At the time it was passed, I thought of the administration's energy retrofit program as the sort of blandly heartwarming program that wasn't likely to do all that much good, but was considerably less bad than many alternative uses of the money. However, I didn't realize that whoever drafted this policy had come up with an absolutely moronic way to finance it:
Under the program, known as "Property Assessed Clean Energy," or PACE, the obligation to repay the loan stays with the home, transferring to a future owner if the home is sold. Because the PACE financing is a so-called "first lien" on the property, if the home lands in foreclosure, mortgage lenders take a backseat in pursuit of repayment.
In addition to providing business for home improvement contractors, the program could spur the emergence of a new financial market in bonds backed by PACE loans. That could create fresh opportunities for Wall Street.
Mortgage agencies Fannie Mae and Freddie Mac left the program's future in doubt in May when they sent lenders an alert noting that they do not take on mortgages that are subordinate to other loans. Fannie and Freddie dominate the market for home loans.
I'm not sure how big these loans are, but surely no one thought that first lienholders were just going to agreeably step aside to make way for a loan of any real size? There's a reason that second mortgages carry higher interest rates, and less attractive terms.
Moreover, I'm not even clear on how this is supposed to help. The theory behind a loan that conveys with the property is that people won't take energy conserving measures because it's too expensive--it takes many years to get your money back, and meanwhile, if you sell the house, people won't pay you extra just because your house is super-energy efficient. (Maybe this is a market failure--but that's neither here nor there, really.) Thus, if you take out a $20,000 loan to enhance the energy efficiency of your house, and have to sell when you still have $15,000 left on the loan--well, you're going to have to take $15,000 out of the sale price of the house and pay off that loan. Unless you can get a big price premium for a more energy efficient house (and apparently, you can't), that means that making your house more energy efficient just cost you $15,000*. Unless you know that you're going to stay in your house for a very long time, you're better off not making the upgrades.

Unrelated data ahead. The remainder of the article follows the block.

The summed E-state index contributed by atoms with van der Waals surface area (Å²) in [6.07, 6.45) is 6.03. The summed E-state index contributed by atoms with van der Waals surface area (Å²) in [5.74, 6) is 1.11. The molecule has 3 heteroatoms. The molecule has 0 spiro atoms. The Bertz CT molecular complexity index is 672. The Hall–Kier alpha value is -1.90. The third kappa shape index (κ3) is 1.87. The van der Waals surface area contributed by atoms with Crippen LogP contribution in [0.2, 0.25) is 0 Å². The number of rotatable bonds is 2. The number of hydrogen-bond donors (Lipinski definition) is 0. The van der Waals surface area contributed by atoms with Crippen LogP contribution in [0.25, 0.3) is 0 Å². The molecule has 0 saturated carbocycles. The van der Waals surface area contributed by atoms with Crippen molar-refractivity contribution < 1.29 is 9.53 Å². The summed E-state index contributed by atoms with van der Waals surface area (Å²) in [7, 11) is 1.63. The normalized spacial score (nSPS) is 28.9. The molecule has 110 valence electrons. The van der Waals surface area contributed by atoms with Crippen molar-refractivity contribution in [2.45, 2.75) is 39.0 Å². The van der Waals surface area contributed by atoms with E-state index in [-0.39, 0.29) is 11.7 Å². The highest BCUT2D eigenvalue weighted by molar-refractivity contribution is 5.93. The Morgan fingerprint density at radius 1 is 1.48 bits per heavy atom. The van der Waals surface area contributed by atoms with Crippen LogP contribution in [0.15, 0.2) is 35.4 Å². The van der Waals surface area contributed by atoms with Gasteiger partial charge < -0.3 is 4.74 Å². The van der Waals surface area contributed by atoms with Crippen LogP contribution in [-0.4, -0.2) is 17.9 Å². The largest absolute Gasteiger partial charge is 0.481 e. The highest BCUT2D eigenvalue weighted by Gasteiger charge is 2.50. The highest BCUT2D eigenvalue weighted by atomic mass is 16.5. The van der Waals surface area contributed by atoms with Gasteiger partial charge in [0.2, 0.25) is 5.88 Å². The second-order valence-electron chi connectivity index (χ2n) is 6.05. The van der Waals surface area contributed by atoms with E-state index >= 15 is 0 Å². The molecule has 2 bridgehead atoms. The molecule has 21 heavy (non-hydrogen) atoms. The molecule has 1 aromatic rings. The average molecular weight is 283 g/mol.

But having established that people won't pay enough for energy efficiency improvements, how do we think that making the loan convey with the property improves matters? Imagine a property with no energy efficiency improvements, and a conveying lien of, say, $15,000 on the property. The buyer is probably going to want you to discount the price of the house by, oh, $15,000--maybe even more, if the loan has a higher interest rate than their mortgage. So you're, um, out $15,000.
Now, imagine a newly retrofitted property that is 30% more energy efficient, and has a conveying lien of $15,000. If people won't pay you any substantial premium for your awesome new energy-efficient upgrades, then, well, they're going to pay you the market rate for a similar, but non-energy efficient house . . . and they're going to demand a $15,000 discount to account for the loan. So you're still out $15,000.
Now it turns out that they're probably going to want an even bigger discount, because they won't be able to get a mortgage. Not so blandly heartwarming after all; more like an unmitigated disaster for anyone who took one of these loans. Maybe the Muslim nations have the right idea after all. Neither our government nor our banking sector have a very good track record at designing loans, so perhaps we should just outlaw them entirely.
* But won't you have had some annual benefit from lower energy costs? Probably. On the other hand, you've also had to pay interest on the loan. I'm guessing that at best, these two cancel each other out, so that you don't actually start to save money until the loan is paid off.